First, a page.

Police and prosecutors searched a mosque and 22 homes in southern Germany Wednesday as part of an investigation into an outlawed Islamic group accused of being a breeding ground for terrorists. Bavarian police were investigating 21 people in connection with the pre-dawn raids near the towns of Ingolstadt and Schwabach, police spokesman Heinz Rindlbacher said. There was no word on any arrests or on what was found.
Authorities suspect the targeted individuals of continuing the activities of Hilafet Devleti, or Caliphate State, which was outlawed in December 2001 under new anti-terrorism powers granted after the Sept. 11 attacks.
The Cologne-based Caliphate State, led by Turkish-born Muhammed Metin Kaplan, had openly called for the overthrow of Turkey’s secular government and its replacement with an Islamic state.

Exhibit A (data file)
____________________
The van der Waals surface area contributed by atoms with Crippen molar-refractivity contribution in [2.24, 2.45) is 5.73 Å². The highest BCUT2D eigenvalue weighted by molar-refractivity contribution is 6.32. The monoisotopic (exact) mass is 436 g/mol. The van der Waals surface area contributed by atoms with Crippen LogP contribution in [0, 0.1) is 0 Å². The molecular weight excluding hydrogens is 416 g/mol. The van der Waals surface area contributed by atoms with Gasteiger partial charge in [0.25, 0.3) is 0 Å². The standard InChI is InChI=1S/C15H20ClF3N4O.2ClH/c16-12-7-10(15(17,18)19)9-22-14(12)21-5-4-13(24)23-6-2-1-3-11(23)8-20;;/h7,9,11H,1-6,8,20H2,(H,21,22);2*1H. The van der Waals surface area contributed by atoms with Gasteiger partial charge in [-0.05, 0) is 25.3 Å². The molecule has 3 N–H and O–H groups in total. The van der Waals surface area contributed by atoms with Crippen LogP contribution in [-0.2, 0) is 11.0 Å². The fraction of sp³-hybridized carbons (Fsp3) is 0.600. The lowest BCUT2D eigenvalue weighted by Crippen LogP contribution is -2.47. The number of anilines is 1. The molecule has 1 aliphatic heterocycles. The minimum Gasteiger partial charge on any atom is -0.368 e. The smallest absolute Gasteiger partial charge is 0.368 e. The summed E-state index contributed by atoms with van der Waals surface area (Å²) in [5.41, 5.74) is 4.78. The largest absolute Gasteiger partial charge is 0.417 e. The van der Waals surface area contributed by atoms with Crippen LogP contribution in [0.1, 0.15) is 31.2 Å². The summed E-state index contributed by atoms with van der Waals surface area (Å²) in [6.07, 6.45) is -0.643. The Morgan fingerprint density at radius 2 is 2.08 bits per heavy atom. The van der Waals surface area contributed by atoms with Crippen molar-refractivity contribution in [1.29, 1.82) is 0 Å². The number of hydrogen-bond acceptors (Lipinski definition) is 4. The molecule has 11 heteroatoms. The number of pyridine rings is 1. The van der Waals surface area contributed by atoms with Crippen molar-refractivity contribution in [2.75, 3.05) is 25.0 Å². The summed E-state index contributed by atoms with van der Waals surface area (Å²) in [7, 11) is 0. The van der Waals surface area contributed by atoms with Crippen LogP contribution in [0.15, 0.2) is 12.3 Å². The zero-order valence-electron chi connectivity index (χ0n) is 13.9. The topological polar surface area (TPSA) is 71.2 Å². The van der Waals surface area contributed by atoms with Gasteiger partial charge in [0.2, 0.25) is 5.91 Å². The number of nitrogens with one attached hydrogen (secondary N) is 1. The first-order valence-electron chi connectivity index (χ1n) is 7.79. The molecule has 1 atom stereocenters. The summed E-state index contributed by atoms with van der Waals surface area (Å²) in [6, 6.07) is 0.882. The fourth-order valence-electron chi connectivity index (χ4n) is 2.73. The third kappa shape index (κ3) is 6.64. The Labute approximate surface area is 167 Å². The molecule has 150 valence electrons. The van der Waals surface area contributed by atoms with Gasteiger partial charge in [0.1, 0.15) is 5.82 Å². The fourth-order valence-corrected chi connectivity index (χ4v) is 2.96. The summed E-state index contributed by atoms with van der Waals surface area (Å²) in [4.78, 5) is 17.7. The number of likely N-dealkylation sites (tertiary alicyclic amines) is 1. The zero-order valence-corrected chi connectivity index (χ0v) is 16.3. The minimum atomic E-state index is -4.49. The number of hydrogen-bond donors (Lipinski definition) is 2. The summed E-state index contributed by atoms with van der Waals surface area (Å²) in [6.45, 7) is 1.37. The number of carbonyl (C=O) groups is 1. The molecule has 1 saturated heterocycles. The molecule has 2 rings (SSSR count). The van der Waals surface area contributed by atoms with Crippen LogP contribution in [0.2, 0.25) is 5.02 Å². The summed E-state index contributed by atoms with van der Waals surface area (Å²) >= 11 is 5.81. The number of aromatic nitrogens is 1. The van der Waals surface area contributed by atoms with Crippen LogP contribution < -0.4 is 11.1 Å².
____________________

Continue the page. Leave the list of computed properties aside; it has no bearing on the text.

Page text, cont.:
Last year, Germany extradited the group’s leader, Metin Kaplan, to Turkey, where he has been sentenced to life in prison for masterminding a failed plot to crash an airplane into the mausoleum of modern Turkey’s founder, Mustafa Kemal Ataturk, in 1998.
Kaplan earlier served a four-year prison sentence in Germany for incitement in the 1997 killing of a rival cleric in Berlin.
Former Interior Minister Otto Schily has described the group, which had more than 1,000 members in Germany, as “a breeding ground for Islamic terrorists” that has spread anti-Semitic and anti-Israeli rhetoric.
The ban covered a score of affiliates including one called Islamic Center Ingolstadt. The association’s assets were seized and its center in Ingolstadt closed under the ban, police said Wednesday.
However, former members rented the premises again early in 2003 saying it would be used for prayer and had come and gone regularly since, Rindlbacher said.
“In the course of the investigation, suspicion has hardened against 21 persons from the region that they are members of a forbidden organization or that they support its continuation,” he said.
Police said they would release further details once the results for the raids were known.